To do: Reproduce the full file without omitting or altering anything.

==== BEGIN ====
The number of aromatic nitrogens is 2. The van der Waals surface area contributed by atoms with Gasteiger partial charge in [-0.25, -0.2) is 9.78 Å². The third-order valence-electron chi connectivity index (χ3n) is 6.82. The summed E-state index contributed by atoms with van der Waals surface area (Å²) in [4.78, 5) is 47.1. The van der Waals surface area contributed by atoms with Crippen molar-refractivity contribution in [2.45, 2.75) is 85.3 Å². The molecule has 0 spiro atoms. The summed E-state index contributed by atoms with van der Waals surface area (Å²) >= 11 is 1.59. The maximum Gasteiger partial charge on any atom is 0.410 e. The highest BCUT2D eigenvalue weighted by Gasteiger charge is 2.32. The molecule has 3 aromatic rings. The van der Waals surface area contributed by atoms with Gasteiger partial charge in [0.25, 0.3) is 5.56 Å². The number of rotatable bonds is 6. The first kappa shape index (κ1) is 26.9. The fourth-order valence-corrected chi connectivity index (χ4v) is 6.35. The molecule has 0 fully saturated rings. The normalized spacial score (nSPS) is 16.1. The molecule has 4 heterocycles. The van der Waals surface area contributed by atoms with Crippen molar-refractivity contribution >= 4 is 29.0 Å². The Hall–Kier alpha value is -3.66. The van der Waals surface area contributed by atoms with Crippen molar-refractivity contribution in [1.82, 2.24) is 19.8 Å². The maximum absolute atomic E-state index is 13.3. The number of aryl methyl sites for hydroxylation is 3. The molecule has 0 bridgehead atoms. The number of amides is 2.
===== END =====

The number of aromatic nitrogens is 2. The van der Waals surface area contributed by atoms with Gasteiger partial charge in [-0.25, -0.2) is 9.78 Å². The third-order valence-electron chi connectivity index (χ3n) is 6.82. The summed E-state index contributed by atoms with van der Waals surface area (Å²) in [4.78, 5) is 47.1. The van der Waals surface area contributed by atoms with Crippen molar-refractivity contribution in [2.45, 2.75) is 85.3 Å². The molecule has 0 spiro atoms. The summed E-state index contributed by atoms with van der Waals surface area (Å²) >= 11 is 1.59. The maximum Gasteiger partial charge on any atom is 0.410 e. The highest BCUT2D eigenvalue weighted by Gasteiger charge is 2.32. The molecule has 3 aromatic rings. The van der Waals surface area contributed by atoms with Gasteiger partial charge in [0.25, 0.3) is 5.56 Å². The number of rotatable bonds is 6. The first kappa shape index (κ1) is 26.9. The fourth-order valence-corrected chi connectivity index (χ4v) is 6.35. The molecule has 0 fully saturated rings. The normalized spacial score (nSPS) is 16.1. The molecule has 4 heterocycles. The van der Waals surface area contributed by atoms with Crippen molar-refractivity contribution >= 4 is 29.0 Å². The Hall–Kier alpha value is -3.66. The van der Waals surface area contributed by atoms with Crippen molar-refractivity contribution in [1.82, 2.24) is 19.8 Å². The maximum absolute atomic E-state index is 13.3. The number of aryl methyl sites for hydroxylation is 3. The molecule has 0 bridgehead atoms. The number of amides is 2.